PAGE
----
An early collage by Kooning, a painted bronze by Giacometti, one of Picasso’s first portraits of Marie-Thérèse Walter – these and other treasures from the late patron David Solinger’s collection could fetch $100 million at Sotheby’s this fall .
With 90 lots on offer across four sales in New York and Paris, it’s the latest treasure to hit the market in what promises to be another blockbuster season, led by the estimated $1 billion art of the estate of Microsoft co-founder Paul Allen at Christies.
A dedicated auction of 23 lots will take place on November 14 in New York, followed by the day’s sale and two auctions in Paris.
Solinger, who died in 1996, acquired the majority of his post-war art in the 1950s and most of the works he purchased have remained in the collection until now, providing a rare insight into how a previous generation of collectors carried on their business.
A television and advertising lawyer, Solinger was a weekend painter and an avid gallery owner who corresponded with artists like Alexander Calder and dealers like Pierre Matisse, buying works directly from the studios of de Kooning and Giacometti. His clients included artists Louise Nevelson and Hans Hofmann.
“He immersed himself in the art of his time,” said Oliver Barker, chairman of Sotheby’s Europe, which helped secure the collection after Solinger’s second wife died earlier this year. “It’s a time capsule of that collectible moment when the center of the art world moved from Paris to New York.”
The best batch is from Kooning Bonding (1950), estimated between $18 and $25 million. Its vibrant, richly textured surface is made up of layers of paper, paint, charcoal, and silver thumbtacks. Bonding has been featured in several major exhibitions, from the MoMA Historical Traveling Survey in 1968-69 to the ‘Abstract Expressionism’ exhibition at the Royal Academy of Arts in London in 2016-17.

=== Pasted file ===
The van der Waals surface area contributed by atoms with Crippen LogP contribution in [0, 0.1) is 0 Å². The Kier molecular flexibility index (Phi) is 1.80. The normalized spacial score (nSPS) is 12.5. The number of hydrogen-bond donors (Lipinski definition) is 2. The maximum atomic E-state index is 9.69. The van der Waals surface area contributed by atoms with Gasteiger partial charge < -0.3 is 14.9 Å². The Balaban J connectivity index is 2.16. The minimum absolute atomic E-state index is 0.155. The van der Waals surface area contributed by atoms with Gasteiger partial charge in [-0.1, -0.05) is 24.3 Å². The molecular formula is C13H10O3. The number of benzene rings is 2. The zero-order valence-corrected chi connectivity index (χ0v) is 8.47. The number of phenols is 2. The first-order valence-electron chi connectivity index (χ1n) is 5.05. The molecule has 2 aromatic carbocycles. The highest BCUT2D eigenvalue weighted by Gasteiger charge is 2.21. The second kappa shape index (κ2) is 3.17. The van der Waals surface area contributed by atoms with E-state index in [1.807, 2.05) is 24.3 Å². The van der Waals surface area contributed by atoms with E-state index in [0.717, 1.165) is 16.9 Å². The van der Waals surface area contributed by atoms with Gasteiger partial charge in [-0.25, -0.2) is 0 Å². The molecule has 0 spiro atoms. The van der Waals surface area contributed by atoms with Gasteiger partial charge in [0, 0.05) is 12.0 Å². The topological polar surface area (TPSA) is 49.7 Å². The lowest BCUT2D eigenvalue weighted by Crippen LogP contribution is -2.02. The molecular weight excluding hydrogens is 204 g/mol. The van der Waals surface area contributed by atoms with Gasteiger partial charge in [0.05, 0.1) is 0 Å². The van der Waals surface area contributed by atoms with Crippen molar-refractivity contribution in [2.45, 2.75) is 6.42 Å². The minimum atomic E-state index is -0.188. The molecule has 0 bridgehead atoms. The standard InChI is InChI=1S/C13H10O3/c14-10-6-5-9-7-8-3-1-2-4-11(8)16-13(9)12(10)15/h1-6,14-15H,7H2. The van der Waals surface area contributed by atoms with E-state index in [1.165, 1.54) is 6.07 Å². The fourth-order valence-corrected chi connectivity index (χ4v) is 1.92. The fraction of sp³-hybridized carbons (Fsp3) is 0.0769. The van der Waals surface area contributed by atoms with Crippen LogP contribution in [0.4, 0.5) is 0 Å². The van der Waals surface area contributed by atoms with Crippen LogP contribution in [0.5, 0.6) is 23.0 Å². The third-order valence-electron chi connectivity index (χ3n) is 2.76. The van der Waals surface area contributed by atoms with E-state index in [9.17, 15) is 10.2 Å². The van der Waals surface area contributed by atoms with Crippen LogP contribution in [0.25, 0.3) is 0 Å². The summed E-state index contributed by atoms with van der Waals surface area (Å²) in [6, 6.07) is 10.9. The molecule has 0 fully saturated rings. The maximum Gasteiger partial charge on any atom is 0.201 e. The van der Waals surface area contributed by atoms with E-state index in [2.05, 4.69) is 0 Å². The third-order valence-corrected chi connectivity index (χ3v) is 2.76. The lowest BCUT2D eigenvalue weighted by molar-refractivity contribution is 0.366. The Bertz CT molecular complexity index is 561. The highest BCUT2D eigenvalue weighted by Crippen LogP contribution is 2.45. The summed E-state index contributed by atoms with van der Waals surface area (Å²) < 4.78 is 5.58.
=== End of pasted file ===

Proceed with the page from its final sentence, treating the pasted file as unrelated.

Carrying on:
Solinger saw Giacometti for the first time Three Walking Men (Large Tray) at the artist’s studio in Paris. He commissioned the artist to paint the three figures in different shades of gold and then purchased it through Galerie Maeght in Paris. It is estimated between 15 and 20 million dollars.
by Picasso Woman in an armchair was painted in 1927, just three weeks after the Spaniard met 17-year-old Walter. In this painting of two women, Picasso connects curved lines symbolizing his newfound love with sharp, angular shapes representing Picasso’s wife, Olga. The work is estimated between 15 and 20 million dollars. During World War II, the painting was sent to MoMA for safekeeping, according to Sotheby’s. After the war, he was repatriated to France. Solinger bought it from Picasso’s dealer, Daniel-Henry Kahnweiler.
Solinger served as the first non-family president of the Whitney Museum of American Art, making the museum public and directing fundraising for its Marcel Breuer building.
Alfred Barr, founding director of MoMA, asked Solinger to purchase the museum’s first Franz Kline, a 1950 painting, Chief. He agreed, and the artist then made an oil sketch of the painting on a phone book page for Solinger. This sketch is now part of the collection directed to Sotheby’s.
Solinger’s hoard includes many examples of post-war European painting, including examples by Jean Dubuffet and Nicolas de Staël.
Painting by Joan Miro Woman, stars (1945) is estimated between 15 and 20 million dollars. Summary of De Stael 1951 Composition is estimated between 1.5 and 2 million dollars.
“It’s a picture I bought in 15 seconds,” Solinger once told an interviewer. “I had never heard of Staël. I had never seen one of his photos. It was love at first sight. He paid him $800.
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